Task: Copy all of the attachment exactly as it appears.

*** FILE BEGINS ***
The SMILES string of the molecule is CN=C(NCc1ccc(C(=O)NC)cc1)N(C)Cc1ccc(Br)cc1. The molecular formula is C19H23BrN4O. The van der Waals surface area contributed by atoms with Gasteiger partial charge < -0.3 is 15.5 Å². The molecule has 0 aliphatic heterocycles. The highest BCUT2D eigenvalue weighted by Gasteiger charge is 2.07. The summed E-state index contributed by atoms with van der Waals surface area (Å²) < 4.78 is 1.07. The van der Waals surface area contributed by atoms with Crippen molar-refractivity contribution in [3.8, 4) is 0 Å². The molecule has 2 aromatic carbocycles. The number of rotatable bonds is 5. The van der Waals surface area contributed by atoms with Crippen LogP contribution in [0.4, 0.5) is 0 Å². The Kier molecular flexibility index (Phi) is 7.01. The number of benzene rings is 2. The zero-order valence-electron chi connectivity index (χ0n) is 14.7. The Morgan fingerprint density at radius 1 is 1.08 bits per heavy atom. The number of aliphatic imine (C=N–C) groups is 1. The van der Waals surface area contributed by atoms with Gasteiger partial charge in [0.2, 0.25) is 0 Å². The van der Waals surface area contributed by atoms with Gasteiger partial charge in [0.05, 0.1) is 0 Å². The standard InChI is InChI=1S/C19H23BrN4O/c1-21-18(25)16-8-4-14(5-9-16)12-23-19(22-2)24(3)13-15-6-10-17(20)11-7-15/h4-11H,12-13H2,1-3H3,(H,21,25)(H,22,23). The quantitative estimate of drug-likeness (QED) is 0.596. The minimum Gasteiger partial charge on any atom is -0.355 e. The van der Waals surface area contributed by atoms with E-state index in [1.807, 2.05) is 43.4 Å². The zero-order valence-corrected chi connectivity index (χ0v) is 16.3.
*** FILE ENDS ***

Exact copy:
The SMILES string of the molecule is CN=C(NCc1ccc(C(=O)NC)cc1)N(C)Cc1ccc(Br)cc1. The molecular formula is C19H23BrN4O. The van der Waals surface area contributed by atoms with Gasteiger partial charge < -0.3 is 15.5 Å². The molecule has 0 aliphatic heterocycles. The highest BCUT2D eigenvalue weighted by Gasteiger charge is 2.07. The summed E-state index contributed by atoms with van der Waals surface area (Å²) < 4.78 is 1.07. The van der Waals surface area contributed by atoms with Crippen molar-refractivity contribution in [3.8, 4) is 0 Å². The molecule has 2 aromatic carbocycles. The number of rotatable bonds is 5. The van der Waals surface area contributed by atoms with Crippen LogP contribution in [0.4, 0.5) is 0 Å². The Kier molecular flexibility index (Phi) is 7.01. The number of benzene rings is 2. The zero-order valence-electron chi connectivity index (χ0n) is 14.7. The Morgan fingerprint density at radius 1 is 1.08 bits per heavy atom. The number of aliphatic imine (C=N–C) groups is 1. The van der Waals surface area contributed by atoms with Gasteiger partial charge in [0.2, 0.25) is 0 Å². The van der Waals surface area contributed by atoms with Gasteiger partial charge in [0.05, 0.1) is 0 Å². The standard InChI is InChI=1S/C19H23BrN4O/c1-21-18(25)16-8-4-14(5-9-16)12-23-19(22-2)24(3)13-15-6-10-17(20)11-7-15/h4-11H,12-13H2,1-3H3,(H,21,25)(H,22,23). The quantitative estimate of drug-likeness (QED) is 0.596. The minimum Gasteiger partial charge on any atom is -0.355 e. The van der Waals surface area contributed by atoms with E-state index in [1.807, 2.05) is 43.4 Å². The zero-order valence-corrected chi connectivity index (χ0v) is 16.3.